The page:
An article in this morning's New York Times reveals that when the US military received orders from the civilian leadership in the Bush Administration in 2002 that everything had changed after 9/11 and that they should now use interrogation techniques which had previously been illegal on the prisoners they had captured in Afghanistan, and later Iraq, they knowingly adopted techniques used by the Chinese Communists against US soldiers captured during the Korean War.
The military trainers who came to Guantánamo Bay in December 2002 based an entire interrogation class on a chart showing the effects of "coercive management techniques" for possible use on prisoners, including "sleep deprivation," "prolonged constraint," and "exposure."
What the trainers did not say, and may not have known, was that their chart had been copied verbatim from a 1957 Air Force study of Chinese Communist techniques used during the Korean War to obtain confessions, many of them false, from American prisoners.
Holy Manchurian Candidate, Batman! The military leaders who sent those trainers to Guantánamo Bay knew that those were not techniques to obtain "actionable intelligence." The idea that the torture was justified because it would reveal information about future acts of terrorism, allowing those acts to be prevented and thus saving lives, has been proven by this article to have been a post hoc rationalization.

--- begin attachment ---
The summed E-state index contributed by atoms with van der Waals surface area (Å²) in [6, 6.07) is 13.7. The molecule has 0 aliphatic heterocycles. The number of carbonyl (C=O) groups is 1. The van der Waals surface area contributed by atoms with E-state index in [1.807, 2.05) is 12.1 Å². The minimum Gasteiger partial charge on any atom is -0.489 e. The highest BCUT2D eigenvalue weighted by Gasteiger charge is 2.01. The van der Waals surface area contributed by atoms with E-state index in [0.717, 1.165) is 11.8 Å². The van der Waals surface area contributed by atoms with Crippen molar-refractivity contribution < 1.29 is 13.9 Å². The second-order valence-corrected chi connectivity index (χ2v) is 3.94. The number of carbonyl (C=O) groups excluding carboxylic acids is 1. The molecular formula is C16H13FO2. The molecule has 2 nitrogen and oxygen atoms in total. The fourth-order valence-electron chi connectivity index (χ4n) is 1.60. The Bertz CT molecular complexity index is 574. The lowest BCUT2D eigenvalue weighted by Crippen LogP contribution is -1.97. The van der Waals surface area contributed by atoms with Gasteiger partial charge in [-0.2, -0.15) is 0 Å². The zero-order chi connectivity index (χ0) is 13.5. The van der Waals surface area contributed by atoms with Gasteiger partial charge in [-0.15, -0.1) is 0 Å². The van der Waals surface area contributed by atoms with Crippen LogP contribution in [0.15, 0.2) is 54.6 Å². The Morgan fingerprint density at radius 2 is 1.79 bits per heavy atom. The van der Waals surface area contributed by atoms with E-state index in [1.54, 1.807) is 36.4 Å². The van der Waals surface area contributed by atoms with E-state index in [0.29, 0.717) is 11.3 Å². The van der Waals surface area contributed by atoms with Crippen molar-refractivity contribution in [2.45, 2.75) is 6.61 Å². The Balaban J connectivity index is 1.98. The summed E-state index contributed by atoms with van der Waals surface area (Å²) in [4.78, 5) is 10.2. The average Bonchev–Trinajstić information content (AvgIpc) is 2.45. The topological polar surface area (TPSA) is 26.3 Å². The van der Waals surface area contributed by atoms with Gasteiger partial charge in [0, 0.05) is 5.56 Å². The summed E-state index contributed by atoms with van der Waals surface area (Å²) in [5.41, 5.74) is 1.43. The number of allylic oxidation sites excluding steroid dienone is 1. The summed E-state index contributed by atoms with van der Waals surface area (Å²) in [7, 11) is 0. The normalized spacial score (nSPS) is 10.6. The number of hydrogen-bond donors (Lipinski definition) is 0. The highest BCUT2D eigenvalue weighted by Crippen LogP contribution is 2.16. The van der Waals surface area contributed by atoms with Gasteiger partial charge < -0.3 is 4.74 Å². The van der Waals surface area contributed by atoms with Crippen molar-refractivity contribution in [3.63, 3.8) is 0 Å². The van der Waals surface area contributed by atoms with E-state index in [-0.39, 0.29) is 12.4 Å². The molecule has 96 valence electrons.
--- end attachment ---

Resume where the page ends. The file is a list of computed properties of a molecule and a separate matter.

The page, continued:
We don't know even the approximate wording of the order that came down from the Bush Administration to the military that rescinded the ban on torturing prisoners but we now know that when the military implemented that order they started using techniques that they knew produced false confessions. What does that tell you about what the thrust of that order was?
If the primary directive the military was following was to obtain information about future plans would they have adopted those techniques? We are left with two choices. Either that the order was to obtain accurate information "by any means necessary" and the military was incompetent, implementing that order using methods totally unsuited to that purpose. Or the military competently followed an order which placed little or no importance on obtaining accurate information. Perhaps the order said simply: "to combat terrorism we are going to become terrorists."